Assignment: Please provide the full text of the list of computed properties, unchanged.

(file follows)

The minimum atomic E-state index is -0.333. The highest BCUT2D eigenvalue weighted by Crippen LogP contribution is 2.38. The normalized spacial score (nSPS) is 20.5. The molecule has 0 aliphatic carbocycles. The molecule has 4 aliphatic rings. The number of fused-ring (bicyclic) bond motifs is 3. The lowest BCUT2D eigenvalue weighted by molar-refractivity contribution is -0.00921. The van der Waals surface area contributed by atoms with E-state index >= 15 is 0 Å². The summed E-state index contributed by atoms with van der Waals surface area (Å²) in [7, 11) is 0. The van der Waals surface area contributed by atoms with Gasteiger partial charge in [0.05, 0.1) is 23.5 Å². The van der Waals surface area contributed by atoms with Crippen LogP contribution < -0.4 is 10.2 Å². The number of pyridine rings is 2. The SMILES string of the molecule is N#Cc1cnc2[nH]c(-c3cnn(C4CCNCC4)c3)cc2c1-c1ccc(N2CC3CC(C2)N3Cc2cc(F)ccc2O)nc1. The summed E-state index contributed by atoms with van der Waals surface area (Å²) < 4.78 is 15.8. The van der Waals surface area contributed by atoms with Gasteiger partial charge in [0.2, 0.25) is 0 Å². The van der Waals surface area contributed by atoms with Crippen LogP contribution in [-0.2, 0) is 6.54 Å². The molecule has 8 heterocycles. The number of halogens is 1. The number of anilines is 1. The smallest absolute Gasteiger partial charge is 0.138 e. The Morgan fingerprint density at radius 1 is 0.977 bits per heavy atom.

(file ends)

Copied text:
The minimum atomic E-state index is -0.333. The highest BCUT2D eigenvalue weighted by Crippen LogP contribution is 2.38. The normalized spacial score (nSPS) is 20.5. The molecule has 0 aliphatic carbocycles. The molecule has 4 aliphatic rings. The number of fused-ring (bicyclic) bond motifs is 3. The lowest BCUT2D eigenvalue weighted by molar-refractivity contribution is -0.00921. The van der Waals surface area contributed by atoms with E-state index >= 15 is 0 Å². The summed E-state index contributed by atoms with van der Waals surface area (Å²) in [7, 11) is 0. The van der Waals surface area contributed by atoms with Gasteiger partial charge in [0.05, 0.1) is 23.5 Å². The van der Waals surface area contributed by atoms with Crippen LogP contribution < -0.4 is 10.2 Å². The number of pyridine rings is 2. The SMILES string of the molecule is N#Cc1cnc2[nH]c(-c3cnn(C4CCNCC4)c3)cc2c1-c1ccc(N2CC3CC(C2)N3Cc2cc(F)ccc2O)nc1. The summed E-state index contributed by atoms with van der Waals surface area (Å²) < 4.78 is 15.8. The van der Waals surface area contributed by atoms with Gasteiger partial charge in [0.2, 0.25) is 0 Å². The van der Waals surface area contributed by atoms with Crippen LogP contribution in [-0.2, 0) is 6.54 Å². The molecule has 8 heterocycles. The number of halogens is 1. The number of anilines is 1. The smallest absolute Gasteiger partial charge is 0.138 e. The Morgan fingerprint density at radius 1 is 0.977 bits per heavy atom.